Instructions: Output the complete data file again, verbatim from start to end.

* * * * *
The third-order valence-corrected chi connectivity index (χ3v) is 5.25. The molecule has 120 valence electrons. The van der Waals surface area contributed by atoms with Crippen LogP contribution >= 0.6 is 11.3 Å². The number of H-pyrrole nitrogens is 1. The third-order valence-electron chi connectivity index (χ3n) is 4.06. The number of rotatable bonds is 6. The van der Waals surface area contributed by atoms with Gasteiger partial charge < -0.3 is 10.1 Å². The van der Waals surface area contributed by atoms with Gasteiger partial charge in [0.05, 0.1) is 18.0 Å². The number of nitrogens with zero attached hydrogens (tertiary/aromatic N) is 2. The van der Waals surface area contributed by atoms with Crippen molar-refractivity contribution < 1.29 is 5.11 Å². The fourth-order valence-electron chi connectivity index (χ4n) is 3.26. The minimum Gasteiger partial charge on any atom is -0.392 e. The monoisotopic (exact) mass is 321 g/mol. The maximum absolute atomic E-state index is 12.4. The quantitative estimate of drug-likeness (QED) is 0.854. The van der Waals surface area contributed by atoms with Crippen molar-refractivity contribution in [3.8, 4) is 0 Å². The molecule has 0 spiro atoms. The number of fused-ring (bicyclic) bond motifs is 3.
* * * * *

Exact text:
The third-order valence-corrected chi connectivity index (χ3v) is 5.25. The molecule has 120 valence electrons. The van der Waals surface area contributed by atoms with Crippen LogP contribution >= 0.6 is 11.3 Å². The number of H-pyrrole nitrogens is 1. The third-order valence-electron chi connectivity index (χ3n) is 4.06. The number of rotatable bonds is 6. The van der Waals surface area contributed by atoms with Gasteiger partial charge < -0.3 is 10.1 Å². The van der Waals surface area contributed by atoms with Gasteiger partial charge in [0.05, 0.1) is 18.0 Å². The number of nitrogens with zero attached hydrogens (tertiary/aromatic N) is 2. The van der Waals surface area contributed by atoms with Crippen molar-refractivity contribution < 1.29 is 5.11 Å². The fourth-order valence-electron chi connectivity index (χ4n) is 3.26. The minimum Gasteiger partial charge on any atom is -0.392 e. The monoisotopic (exact) mass is 321 g/mol. The maximum absolute atomic E-state index is 12.4. The quantitative estimate of drug-likeness (QED) is 0.854. The van der Waals surface area contributed by atoms with Crippen molar-refractivity contribution in [3.8, 4) is 0 Å². The molecule has 0 spiro atoms. The number of fused-ring (bicyclic) bond motifs is 3.